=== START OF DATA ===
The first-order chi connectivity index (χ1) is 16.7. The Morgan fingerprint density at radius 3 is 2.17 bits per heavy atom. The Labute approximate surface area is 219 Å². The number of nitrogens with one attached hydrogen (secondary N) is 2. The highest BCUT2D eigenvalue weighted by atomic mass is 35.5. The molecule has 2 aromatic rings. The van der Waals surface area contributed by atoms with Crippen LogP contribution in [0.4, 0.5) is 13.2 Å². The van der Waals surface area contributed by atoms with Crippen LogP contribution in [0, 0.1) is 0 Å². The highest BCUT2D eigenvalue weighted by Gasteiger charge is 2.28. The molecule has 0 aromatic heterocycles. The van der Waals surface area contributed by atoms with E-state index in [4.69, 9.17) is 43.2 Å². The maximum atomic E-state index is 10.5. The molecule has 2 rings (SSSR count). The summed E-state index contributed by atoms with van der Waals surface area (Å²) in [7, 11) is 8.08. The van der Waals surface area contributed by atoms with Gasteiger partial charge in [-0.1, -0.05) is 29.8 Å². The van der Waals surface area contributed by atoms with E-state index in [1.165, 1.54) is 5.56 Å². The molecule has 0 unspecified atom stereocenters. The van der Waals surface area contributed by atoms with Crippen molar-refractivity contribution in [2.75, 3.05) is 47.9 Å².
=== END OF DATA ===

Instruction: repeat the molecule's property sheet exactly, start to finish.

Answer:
The first-order chi connectivity index (χ1) is 16.7. The Morgan fingerprint density at radius 3 is 2.17 bits per heavy atom. The Labute approximate surface area is 219 Å². The number of nitrogens with one attached hydrogen (secondary N) is 2. The highest BCUT2D eigenvalue weighted by atomic mass is 35.5. The molecule has 2 aromatic rings. The van der Waals surface area contributed by atoms with Crippen LogP contribution in [0.4, 0.5) is 13.2 Å². The van der Waals surface area contributed by atoms with Crippen LogP contribution in [0, 0.1) is 0 Å². The highest BCUT2D eigenvalue weighted by Gasteiger charge is 2.28. The molecule has 0 aromatic heterocycles. The van der Waals surface area contributed by atoms with E-state index in [4.69, 9.17) is 43.2 Å². The maximum atomic E-state index is 10.5. The molecule has 2 rings (SSSR count). The summed E-state index contributed by atoms with van der Waals surface area (Å²) in [7, 11) is 8.08. The van der Waals surface area contributed by atoms with Gasteiger partial charge in [-0.1, -0.05) is 29.8 Å². The van der Waals surface area contributed by atoms with E-state index in [1.165, 1.54) is 5.56 Å². The molecule has 0 unspecified atom stereocenters. The van der Waals surface area contributed by atoms with Crippen molar-refractivity contribution in [2.75, 3.05) is 47.9 Å².